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Buildings’ energy-management systems move toward integration

The explosive growth ingreen buildings over the past decade is flattening the built environment.

Until recently, building automation, lighting controls, fire safety and other base building systems were designed and deployed to support a single building service and operated independently on proprietary network and cables. Green building’s emphasis on integrated design and whole-building performance has accelerated the convergence of these silos into a single platform, transforming a fragmented, vertical value chain into an integrated, horizontal value chain.

Simply put, the building management business is becoming flat and doing so fast.  This convergence of information and communications technology and physical infrastructure in the built environment is providing building owners and occupants with actionable information about a building or space that allows them manage that building or space more effectively.

“Green development no longer simply represents an environmentally friendly label, but instead constitutes a new technology that has the capability to create larger profit margins for real estate,” concluded Richard Gollis of the Concord Group, a real estate advisory firm based in California, in “Urban Land,” a journal published by the Urban Land Institute.

This green-induced convergence is also shaking up the competitive dynamics of the commercial real-estate market, creating opportunities for small companies to become big companies and big companies to become still bigger.  A clutch of companies ranging from industrial conglomerates like Schneider Electric and Johnson Controls to start-ups like BuildingIQ and JouleX are scrambling to take advantage of this convergence by developing integrated building information, management and controls platforms.

Schneider Electric, the French distribution automation and energy management conglomerate, has invested more than $2 billion in strategic acquisitions – including Summit Energy Services, Telvent and Viridity Energy‘s EnergyCenter 2.0 product – that expand the capabilities of Schneider’s “StruxureWare Building Operation” platform, which it describes as “ an integration platform for intelligent monitoring, control, and management of energy, lighting, fire safety, security and HVAC.”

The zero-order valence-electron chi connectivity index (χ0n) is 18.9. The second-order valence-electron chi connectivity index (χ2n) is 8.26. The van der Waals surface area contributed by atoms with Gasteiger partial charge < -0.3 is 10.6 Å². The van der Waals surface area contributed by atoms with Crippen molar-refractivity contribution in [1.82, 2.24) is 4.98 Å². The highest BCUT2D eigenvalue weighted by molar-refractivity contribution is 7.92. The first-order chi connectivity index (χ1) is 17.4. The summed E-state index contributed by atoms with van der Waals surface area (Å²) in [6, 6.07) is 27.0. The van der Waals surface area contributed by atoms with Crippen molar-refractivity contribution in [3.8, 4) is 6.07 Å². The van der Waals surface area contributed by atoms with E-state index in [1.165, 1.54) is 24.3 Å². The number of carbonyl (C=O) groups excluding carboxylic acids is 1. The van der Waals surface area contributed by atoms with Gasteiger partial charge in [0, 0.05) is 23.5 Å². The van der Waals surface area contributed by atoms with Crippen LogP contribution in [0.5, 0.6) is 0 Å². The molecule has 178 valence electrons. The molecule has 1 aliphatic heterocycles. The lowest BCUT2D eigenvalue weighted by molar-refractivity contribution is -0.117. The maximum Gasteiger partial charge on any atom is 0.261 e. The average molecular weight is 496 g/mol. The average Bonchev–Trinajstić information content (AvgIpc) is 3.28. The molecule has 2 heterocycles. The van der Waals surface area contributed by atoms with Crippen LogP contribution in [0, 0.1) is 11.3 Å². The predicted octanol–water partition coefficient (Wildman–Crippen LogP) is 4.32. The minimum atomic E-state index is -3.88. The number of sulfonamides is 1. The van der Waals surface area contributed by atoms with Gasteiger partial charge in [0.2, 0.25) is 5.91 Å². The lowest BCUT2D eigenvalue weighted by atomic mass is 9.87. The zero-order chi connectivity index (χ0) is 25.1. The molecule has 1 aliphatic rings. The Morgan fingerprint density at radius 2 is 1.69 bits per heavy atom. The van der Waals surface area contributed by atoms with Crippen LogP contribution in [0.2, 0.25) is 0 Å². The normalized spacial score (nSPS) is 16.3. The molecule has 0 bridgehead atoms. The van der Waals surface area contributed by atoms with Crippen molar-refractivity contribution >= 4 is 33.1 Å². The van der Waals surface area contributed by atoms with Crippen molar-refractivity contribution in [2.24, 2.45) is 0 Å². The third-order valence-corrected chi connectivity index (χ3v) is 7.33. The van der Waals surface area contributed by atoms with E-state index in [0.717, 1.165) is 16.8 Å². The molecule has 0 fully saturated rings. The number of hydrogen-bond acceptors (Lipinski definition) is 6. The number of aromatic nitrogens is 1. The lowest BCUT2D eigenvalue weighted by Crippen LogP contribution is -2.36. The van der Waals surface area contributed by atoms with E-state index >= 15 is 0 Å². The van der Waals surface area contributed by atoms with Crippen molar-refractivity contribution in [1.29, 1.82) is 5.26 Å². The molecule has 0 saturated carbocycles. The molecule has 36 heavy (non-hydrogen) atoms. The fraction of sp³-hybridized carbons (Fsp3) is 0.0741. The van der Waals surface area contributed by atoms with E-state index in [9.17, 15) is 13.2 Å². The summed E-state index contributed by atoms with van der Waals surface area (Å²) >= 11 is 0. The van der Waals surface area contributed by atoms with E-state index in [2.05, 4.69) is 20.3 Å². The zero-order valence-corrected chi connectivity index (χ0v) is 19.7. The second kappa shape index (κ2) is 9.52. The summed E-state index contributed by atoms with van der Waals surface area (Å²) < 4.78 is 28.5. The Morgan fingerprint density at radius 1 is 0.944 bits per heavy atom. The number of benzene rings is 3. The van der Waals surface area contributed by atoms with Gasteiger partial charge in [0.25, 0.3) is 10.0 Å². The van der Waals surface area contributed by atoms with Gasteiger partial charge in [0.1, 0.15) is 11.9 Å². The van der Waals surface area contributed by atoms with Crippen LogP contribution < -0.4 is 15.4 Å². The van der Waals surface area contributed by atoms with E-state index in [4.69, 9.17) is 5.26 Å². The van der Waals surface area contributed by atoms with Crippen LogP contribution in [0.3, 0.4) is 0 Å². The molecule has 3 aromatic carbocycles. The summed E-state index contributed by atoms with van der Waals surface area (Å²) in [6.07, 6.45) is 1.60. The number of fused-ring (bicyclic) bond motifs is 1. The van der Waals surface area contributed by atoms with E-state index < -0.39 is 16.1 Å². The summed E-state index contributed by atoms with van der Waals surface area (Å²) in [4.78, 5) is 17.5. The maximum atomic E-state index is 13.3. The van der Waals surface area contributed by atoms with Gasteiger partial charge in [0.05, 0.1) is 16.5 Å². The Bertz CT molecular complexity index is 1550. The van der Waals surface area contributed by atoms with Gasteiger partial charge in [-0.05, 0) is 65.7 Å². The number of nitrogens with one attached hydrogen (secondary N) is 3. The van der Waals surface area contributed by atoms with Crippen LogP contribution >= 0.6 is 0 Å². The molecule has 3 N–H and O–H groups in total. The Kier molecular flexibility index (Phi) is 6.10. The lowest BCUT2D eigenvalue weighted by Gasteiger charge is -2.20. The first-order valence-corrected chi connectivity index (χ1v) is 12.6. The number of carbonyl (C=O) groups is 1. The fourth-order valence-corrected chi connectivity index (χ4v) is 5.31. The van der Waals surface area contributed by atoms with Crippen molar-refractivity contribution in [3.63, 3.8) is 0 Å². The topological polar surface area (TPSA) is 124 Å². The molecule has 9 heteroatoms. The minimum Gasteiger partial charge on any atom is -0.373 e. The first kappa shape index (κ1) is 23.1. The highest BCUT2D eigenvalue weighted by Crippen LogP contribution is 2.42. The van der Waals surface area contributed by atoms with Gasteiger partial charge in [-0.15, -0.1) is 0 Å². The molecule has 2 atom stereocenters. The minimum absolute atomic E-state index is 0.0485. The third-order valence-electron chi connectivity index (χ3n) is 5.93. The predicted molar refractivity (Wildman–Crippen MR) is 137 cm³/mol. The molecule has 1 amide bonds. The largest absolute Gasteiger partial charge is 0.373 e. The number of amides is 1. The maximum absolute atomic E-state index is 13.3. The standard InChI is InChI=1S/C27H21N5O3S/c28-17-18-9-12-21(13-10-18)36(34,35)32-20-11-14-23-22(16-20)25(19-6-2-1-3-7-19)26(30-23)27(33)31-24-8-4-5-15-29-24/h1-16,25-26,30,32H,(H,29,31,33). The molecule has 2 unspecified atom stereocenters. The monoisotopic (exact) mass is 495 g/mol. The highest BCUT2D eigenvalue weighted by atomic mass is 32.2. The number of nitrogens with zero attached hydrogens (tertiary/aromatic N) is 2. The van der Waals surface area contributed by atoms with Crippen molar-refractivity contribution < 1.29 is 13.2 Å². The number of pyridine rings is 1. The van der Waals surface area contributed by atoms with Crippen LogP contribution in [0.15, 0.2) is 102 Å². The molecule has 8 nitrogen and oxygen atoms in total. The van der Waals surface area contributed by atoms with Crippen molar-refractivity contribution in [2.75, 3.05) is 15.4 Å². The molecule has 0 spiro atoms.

Meanwhile, a small number of well-positioned players in the property management industry have developed similar portfolio-management platforms by partnering with software and controls companies. At least one of these efforts is not only ready for prime time now but has apparently already been battle tested.

Jones Lang LaSalle (JLL), the global real-estate services and property management firm, engaged Pacific Controls, an emerging leader in the ICT-enabled automation and controls solutions providers for buildings and infrastructure based in New York City, to develop the IntelliCommand system.

The platform combines cloud-based, automation technology with flesh-and-blood engineers and facility management experts to operate building portfolios located worldwide at peak efficiency.

In November, JLL began using IntelliCommand for 24/7, real-time remote monitoring and control capabilities that ensure that all buildings systems operate at peak efficiency.

The near-term value proposition: lower energy costs.


IntelliCommand will reduce energy costs by an estimated 18% in the first two years of operations, according to JLL.

The long-term value proposition: fewer business disruptions, continuous commissioning, reduced operating risks and much, much more.

“With IntelliCommand, building equipment and operational issues are resolved before they become complaints, problems or failures,” said Chris Browne, International Director of Integrated Facilities Management at JLL.

But Browne believes the Big Prize for pursuing an integrated platform like IntelliCommand now is the ability to offer building owners and occupants new and compelling services and products made possible by the convergence of ICT and physical infrastructure in the built environment.

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Costs of Custom Homes

The first thing most people want to know is: What does it costs to build a 3000 sqft custom home in the Atlanta, GA. market?  The first thing you have to calculate is the square footage you want.  Once you have that, the numbers below give you a good starting point.

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